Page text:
We have Alexander Graham Bell to thank for Ethernet’s first defense against noise. He found, over a century ago, that when two separate wires are twisted together as a pair, it cancels out a lot of interference and allows for a stronger signal over a longer cable length. Today, the Ethernet cables that run many of the world’s networks uses twisted pairs of copper wire.
The design of the cable and its connectors is crucial to noise reduction. Four pairs of wire are used to create four concurrent, bidirectional traffic lanes within the cable. Each pair has a subtly different twist rate, reducing interference between pairs.
Gigabit Ethernet adapters include a digital signal processor (DSP) that helps reduce noise. The DSP applies adaptive filtering to cancel out echo and crosstalk interference that are inevitable when you’re moving a lot of data through copper. The filtering is “adaptive” because the DSP can listen to noise patterns on the cable and effectively subtract much of it away from the signal in real time. (Adaptive noise filtering DSPs are built into everything, by the way, from mobile phones, to digital cameras, to mobile phone digital cameras.)
In addition to filtering out noise, we also need to create noise. Ethernet signals are always scrambled using a pseudorandom number generator (PRNG) on both ends of the connection. We’ve done all this work to reduce noise in our transmission, only to add noise using randomness. For power and interference and FCC compliance reasons, we never want a long string of zeroes or a long string of ones to be sent along the cable. A scrambled signal looks like white noise, and its pseudorandom data pattern allows our signal to be spread out uniformly over a range of frequencies. To be clear, this isn’t a secure PRNG, so there’s no security value in scrambling the signal at this layer. An interloper could easily guess the PRNG’s seed value and descramble the traffic on the cable.
Digital modulation (aka line coding)
So, how do we actually get our 0’s and 1’s onto a copper Ethernet cable? That is, how do we modulate our digital bits into the analog world?
With Gigabit Ethernet, it’s complicated. So let’s rewind to the 1990s and talk about how this worked back then, when the typical Ethernet speed was 10MBits/s instead of 1Gbit/s.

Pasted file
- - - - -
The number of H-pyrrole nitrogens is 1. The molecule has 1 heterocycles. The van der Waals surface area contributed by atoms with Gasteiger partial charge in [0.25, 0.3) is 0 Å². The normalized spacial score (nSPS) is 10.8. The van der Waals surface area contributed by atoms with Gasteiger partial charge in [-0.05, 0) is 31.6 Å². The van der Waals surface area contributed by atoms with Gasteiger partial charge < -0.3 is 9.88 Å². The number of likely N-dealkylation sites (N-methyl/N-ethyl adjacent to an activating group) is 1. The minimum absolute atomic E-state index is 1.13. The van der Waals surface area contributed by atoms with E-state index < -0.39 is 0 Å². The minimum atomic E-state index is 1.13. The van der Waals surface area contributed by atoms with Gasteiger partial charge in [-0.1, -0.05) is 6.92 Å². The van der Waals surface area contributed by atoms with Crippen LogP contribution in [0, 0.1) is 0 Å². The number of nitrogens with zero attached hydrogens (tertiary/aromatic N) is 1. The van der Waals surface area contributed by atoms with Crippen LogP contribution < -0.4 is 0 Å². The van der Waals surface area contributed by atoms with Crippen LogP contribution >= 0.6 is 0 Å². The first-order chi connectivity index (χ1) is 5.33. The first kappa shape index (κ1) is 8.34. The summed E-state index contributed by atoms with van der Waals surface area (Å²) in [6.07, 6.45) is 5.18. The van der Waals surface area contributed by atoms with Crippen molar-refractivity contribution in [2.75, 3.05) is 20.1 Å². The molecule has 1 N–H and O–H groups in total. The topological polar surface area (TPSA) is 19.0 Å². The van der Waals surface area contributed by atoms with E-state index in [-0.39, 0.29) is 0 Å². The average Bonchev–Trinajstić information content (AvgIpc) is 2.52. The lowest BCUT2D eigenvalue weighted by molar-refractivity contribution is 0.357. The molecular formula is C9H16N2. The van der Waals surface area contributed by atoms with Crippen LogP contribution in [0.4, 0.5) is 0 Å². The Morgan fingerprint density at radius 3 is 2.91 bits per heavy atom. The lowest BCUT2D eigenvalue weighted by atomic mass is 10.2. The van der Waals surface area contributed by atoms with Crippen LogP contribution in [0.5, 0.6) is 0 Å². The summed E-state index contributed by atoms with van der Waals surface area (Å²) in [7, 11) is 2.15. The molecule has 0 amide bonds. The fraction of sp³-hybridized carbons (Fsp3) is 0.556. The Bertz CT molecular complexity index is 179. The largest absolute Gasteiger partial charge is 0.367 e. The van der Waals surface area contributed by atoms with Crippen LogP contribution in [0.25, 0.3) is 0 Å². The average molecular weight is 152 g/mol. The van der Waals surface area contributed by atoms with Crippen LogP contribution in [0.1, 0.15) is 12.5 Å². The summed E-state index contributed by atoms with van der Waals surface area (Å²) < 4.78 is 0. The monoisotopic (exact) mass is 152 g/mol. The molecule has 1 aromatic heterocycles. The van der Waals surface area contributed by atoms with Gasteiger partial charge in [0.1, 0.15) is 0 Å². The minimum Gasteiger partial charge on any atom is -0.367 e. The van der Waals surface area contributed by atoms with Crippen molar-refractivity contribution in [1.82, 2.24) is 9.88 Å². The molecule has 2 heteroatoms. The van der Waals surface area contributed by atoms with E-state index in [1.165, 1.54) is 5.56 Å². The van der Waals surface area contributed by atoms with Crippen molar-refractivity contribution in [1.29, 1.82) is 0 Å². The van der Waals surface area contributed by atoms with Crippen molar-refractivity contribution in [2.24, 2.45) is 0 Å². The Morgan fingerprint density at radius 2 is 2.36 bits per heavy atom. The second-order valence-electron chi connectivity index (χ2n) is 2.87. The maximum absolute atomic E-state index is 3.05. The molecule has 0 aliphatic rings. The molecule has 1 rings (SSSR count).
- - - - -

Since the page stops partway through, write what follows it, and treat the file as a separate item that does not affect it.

On a 10BASE-T Ethernet link, there was only one traffic lane in each direction. This used two pairs of wires, one for sending (TX+ and TX-) and the other for receiving (RX+ and RX-). Messages were sent using differential voltages. The receiver measures the difference in voltage between the two receiving wires, and that difference represents a symbol. A “zero” was represented as +2.5V on the TX- wire, and -2.5V on the TX+ wire, and a “one” was +2.5V on the TX+ wire and -2.5V on the TX- wire.
Using voltages that are relative to each other within each twisted pair allows Ethernet to have galvanic isolation—meaning devices don’t have to share a common ground. The same idea is still in use today with Gigabit Ethernet, except now there are five voltage levels (-2V, -1V, 0V, 1V, 2V) and there’s a more complex mapping system between bits and voltages.
We can see this in action with an eye diagram. An eye diagram (fig 1) shows how different link speeds and modulation schemes affect the signal-to-noise ratio and bit error rate. Oscilloscope probes are connected to the cable, and each diagram shows a composite of many signals over time along the wire. The amplitude is the voltage level, and the size of the white gaps (the “eyes”) gives a simple visual indicator of the signal-to-noise ratio.
We figured out how to design a low-noise medium and how to modulate and demodulate our data. But we can’t just send data and expect that the other end will receive it without any trouble. How can the receiving end verify that what we sent is what they received? How can we minimize the impact of noise even further? The acceptable bit error rate for Gigabit Ethernet is less than 0.00000001%, so we really can’t propagate noise up the stack from the Physical Layer.
We need a good channel coding scheme—the digital equivalent of the NATO phonetic alphabet (Alfa, Bravo, Charlie, Delta…). A good channel coding scheme will make the transmission clearer and less error-prone to the recipient.
A simple solution would be to add a parity bit for every 7-bit word being sent. A parity bit tells us whether the sum of the bits in a word are even or odd. So, if we’re trying to send the 7-bit word 0101010, we might send 10101010, adding a 1 at the beginning to indicate that the sum of all the other 1s is odd.
This would detect some errors, but it would require us to ask for retransmission when errors occur. To stop everything and ask, “What did you just say?!” is annoying. So instead of merely detecting errors, we’d like a coding scheme that can detect and correct for the most common errors.
This is where error correcting codes (ECCs) come in. The simple idea is to add enough redundancy to the signal to stay below our acceptable bit error rate.
Here’s a very simple “rate 1/3” error correcting code, in which three bits (a “symbol”) are sent in order to represent a single bit of data. A zero from the sender becomes 000 on the wire, and a one becomes 111. If 000 was sent, and the recipient heard 001, they can recover a “likely 0.” If 111 was sent and the recipient heard 011, that’s a “likely 1.” And if a 111 was sent and a 111 was received, then it’s an error-free 1.